I’m reading a Walt Longmire mystery by Craig Johnson. The bad language aside, I really like his books. He does a fabulous job with characters. Walt and Henry Standing Bear share one of my most favorite bromances. However, right now, I’m a little peeved because a previous reader has kindly shared with me—and anyone who checks out A Serpent’s Tooth from John Igo Branch Library—some of the errors Craig Johnson made in this book. The reader has taken a pencil to the margins and corrected factual errors regarding ammunition (hollow points are not dumdums, apparently) and airplanes (a Bonanza is a Beech, not a Cessna. How did Craig and I not know this, I ask you!).
As a reader, I’m really irritated. Not at Johnson, but at the reader who made these notes. Every time I come across one, I’m pulled from the story. I’m not an expert on either topic so I would’ve read blithely on, unaware of the error had this know-it-all not pointed them out. As a writer, I keep thinking, yikes, has someone done this to one of my books?
Being a fiction writer can be a tough gig. You have to know a little about a lot of topics. I’ve flown to Missouri and driven hundreds of miles to research all three of my Amish series. I’ve watched Youtube videos of mares giving birth to foals and bugged my farming relatives to fact check my horse training scenes. I’ve interviewed chicken farmers and
saddle makers. I’ve learned about avian flu, beekeeping, saddle making, shoeing horses, Amish weddings, Amish funerals, Amish courting rituals, vegetable gardening, canning, how Amish select their church elders, and most recently, how to get a body of a loved one back from El Salvador. I try very hard to get the details right.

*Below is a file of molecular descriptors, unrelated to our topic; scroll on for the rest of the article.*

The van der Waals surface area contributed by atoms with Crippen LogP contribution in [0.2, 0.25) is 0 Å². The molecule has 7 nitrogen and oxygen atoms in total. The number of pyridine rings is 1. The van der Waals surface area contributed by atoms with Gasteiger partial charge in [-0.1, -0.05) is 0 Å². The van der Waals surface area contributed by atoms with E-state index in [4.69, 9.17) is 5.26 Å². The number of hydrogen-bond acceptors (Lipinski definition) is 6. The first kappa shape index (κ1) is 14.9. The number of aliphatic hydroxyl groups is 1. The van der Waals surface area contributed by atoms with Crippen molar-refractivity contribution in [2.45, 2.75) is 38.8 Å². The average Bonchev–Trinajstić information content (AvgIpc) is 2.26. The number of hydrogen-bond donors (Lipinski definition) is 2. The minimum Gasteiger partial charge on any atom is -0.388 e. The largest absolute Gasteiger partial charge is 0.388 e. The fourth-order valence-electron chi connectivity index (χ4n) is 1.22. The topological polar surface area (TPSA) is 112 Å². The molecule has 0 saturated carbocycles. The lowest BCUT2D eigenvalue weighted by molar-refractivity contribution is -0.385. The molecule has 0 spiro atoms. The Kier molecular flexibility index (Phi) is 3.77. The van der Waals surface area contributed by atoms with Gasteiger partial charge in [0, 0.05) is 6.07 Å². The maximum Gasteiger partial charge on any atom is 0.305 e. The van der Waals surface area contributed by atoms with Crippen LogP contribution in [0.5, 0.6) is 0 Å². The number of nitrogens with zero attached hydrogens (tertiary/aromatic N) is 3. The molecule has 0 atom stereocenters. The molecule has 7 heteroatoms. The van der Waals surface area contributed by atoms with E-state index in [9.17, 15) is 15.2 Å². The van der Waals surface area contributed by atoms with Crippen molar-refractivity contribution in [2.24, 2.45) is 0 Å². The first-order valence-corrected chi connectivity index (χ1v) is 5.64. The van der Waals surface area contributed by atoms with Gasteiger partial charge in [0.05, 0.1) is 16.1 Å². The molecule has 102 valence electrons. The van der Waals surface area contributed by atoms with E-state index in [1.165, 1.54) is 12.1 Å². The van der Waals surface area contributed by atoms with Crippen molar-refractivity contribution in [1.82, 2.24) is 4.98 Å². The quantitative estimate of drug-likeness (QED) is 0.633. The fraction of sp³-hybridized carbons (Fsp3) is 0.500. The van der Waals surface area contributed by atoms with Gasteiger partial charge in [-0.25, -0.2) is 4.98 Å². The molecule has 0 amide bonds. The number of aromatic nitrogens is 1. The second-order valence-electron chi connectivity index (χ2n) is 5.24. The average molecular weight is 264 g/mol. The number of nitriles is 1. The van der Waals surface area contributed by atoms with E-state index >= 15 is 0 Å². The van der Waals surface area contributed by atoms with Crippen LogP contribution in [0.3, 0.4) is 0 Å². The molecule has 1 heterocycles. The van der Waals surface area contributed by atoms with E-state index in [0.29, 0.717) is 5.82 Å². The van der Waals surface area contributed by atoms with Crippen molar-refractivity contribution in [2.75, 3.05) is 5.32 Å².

All writers do, but sometimes we make mistakes. At a recent meeting of my local writers’ group, a fellow novelist said she got dinged for describing fireflies in Utah. Apparently there are none. Who knew? I once had an Amish church district with two ministers. It seems there are never two, only one. I remember commiserating with my photographer husband when I read a book in which the main character was a TV news journalist who kept talking about filming stories (they were videotaped in those days). An agent blogged that a reader told him she stopped reading a book because a writer had a flower blooming in the wrong season. All the author had to do was google the flower to know, the reader argued.
Sometimes I think as readers, myself included, we take a little pleasure in pointing out the errors. There’s a certain sense of superiority. Like my Longmire reader who wrote, “no,” next to one passage, and “yes,” next to another, as if confirming the facts for future readers.
Sometimes, despite my best efforts, I make mistakes. Sometimes errors make it past conscientious line editors and proofreaders even after they’ve made themselves cross-eyed doing their best to catch every last one.
As a reader, I desire a story that completely wraps me up in a wonderful fictional world. As a writer, I want to create that wonderful fictional world.
So do readers like me a favor. Don’t highlight errors in library books. Let future readers like me, who don’t know this stuff, enjoy the story, oblivious to whether a Bonanza is a Cessna or a Beech. Grin to yourself and say, tut-tut, or tell your husband/wife.
Or let writers like me know via email. I’ve had a reader or two email me to tell me about a typo in one of my books. This is good to know. It can be corrected in future printings.
Here are my questions for readers: What are your thoughts on writers who get a detail wrong? What was the funniest factual error you’ve read? Or the most egregious? Would you feel the urge to write a note in a book for future readers? Would you stop reading a book because you found a factual error in it? Thanks for sharing!